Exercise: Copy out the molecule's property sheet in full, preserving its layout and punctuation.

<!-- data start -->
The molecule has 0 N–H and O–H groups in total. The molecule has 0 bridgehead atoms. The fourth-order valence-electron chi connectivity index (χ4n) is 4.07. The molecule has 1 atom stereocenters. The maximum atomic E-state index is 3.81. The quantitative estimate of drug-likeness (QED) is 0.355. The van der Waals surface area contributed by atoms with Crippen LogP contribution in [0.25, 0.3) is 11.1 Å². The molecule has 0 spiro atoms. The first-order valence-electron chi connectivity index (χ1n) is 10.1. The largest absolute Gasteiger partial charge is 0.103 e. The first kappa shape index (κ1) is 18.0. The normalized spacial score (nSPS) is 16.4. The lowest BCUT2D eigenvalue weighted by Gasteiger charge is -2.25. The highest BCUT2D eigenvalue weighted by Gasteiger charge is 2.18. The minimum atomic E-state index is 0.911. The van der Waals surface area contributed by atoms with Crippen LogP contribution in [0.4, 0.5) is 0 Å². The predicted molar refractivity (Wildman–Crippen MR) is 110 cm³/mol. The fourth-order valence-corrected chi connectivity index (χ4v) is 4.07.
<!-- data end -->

The molecule has 0 N–H and O–H groups in total. The molecule has 0 bridgehead atoms. The fourth-order valence-electron chi connectivity index (χ4n) is 4.07. The molecule has 1 atom stereocenters. The maximum atomic E-state index is 3.81. The quantitative estimate of drug-likeness (QED) is 0.355. The van der Waals surface area contributed by atoms with Crippen LogP contribution in [0.25, 0.3) is 11.1 Å². The molecule has 0 spiro atoms. The first-order valence-electron chi connectivity index (χ1n) is 10.1. The largest absolute Gasteiger partial charge is 0.103 e. The first kappa shape index (κ1) is 18.0. The normalized spacial score (nSPS) is 16.4. The lowest BCUT2D eigenvalue weighted by Gasteiger charge is -2.25. The highest BCUT2D eigenvalue weighted by Gasteiger charge is 2.18. The minimum atomic E-state index is 0.911. The van der Waals surface area contributed by atoms with Crippen LogP contribution in [0.4, 0.5) is 0 Å². The predicted molar refractivity (Wildman–Crippen MR) is 110 cm³/mol. The fourth-order valence-corrected chi connectivity index (χ4v) is 4.07.